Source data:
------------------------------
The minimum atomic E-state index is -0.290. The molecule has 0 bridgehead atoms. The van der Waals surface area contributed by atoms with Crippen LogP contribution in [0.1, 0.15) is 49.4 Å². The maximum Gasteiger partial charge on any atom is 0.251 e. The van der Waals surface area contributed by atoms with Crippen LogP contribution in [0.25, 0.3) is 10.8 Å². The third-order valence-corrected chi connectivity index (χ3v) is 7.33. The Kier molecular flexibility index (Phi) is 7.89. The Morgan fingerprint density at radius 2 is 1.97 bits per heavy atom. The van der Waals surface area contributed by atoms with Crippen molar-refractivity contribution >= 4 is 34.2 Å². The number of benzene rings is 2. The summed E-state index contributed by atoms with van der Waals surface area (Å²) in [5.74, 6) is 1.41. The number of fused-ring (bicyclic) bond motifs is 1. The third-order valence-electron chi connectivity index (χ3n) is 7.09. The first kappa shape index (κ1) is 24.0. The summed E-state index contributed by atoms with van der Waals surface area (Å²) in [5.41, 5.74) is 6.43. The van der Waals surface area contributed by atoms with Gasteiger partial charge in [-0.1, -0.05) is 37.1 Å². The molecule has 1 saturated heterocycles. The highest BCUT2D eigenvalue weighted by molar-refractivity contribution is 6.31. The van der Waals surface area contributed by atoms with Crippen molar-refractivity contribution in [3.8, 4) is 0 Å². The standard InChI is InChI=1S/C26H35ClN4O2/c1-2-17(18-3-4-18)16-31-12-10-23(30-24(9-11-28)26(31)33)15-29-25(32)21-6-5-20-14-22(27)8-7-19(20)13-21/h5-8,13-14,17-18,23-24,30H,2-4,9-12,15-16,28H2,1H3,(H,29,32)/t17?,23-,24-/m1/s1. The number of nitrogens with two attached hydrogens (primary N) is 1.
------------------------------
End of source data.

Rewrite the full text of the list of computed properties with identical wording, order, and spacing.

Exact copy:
The minimum atomic E-state index is -0.290. The molecule has 0 bridgehead atoms. The van der Waals surface area contributed by atoms with Crippen LogP contribution in [0.1, 0.15) is 49.4 Å². The maximum Gasteiger partial charge on any atom is 0.251 e. The van der Waals surface area contributed by atoms with Crippen LogP contribution in [0.25, 0.3) is 10.8 Å². The third-order valence-corrected chi connectivity index (χ3v) is 7.33. The Kier molecular flexibility index (Phi) is 7.89. The Morgan fingerprint density at radius 2 is 1.97 bits per heavy atom. The van der Waals surface area contributed by atoms with Crippen molar-refractivity contribution >= 4 is 34.2 Å². The number of benzene rings is 2. The summed E-state index contributed by atoms with van der Waals surface area (Å²) in [5.74, 6) is 1.41. The number of fused-ring (bicyclic) bond motifs is 1. The third-order valence-electron chi connectivity index (χ3n) is 7.09. The first kappa shape index (κ1) is 24.0. The summed E-state index contributed by atoms with van der Waals surface area (Å²) in [5.41, 5.74) is 6.43. The van der Waals surface area contributed by atoms with Gasteiger partial charge in [-0.1, -0.05) is 37.1 Å². The molecule has 1 saturated heterocycles. The highest BCUT2D eigenvalue weighted by molar-refractivity contribution is 6.31. The van der Waals surface area contributed by atoms with Crippen molar-refractivity contribution in [3.8, 4) is 0 Å². The standard InChI is InChI=1S/C26H35ClN4O2/c1-2-17(18-3-4-18)16-31-12-10-23(30-24(9-11-28)26(31)33)15-29-25(32)21-6-5-20-14-22(27)8-7-19(20)13-21/h5-8,13-14,17-18,23-24,30H,2-4,9-12,15-16,28H2,1H3,(H,29,32)/t17?,23-,24-/m1/s1. The number of nitrogens with two attached hydrogens (primary N) is 1.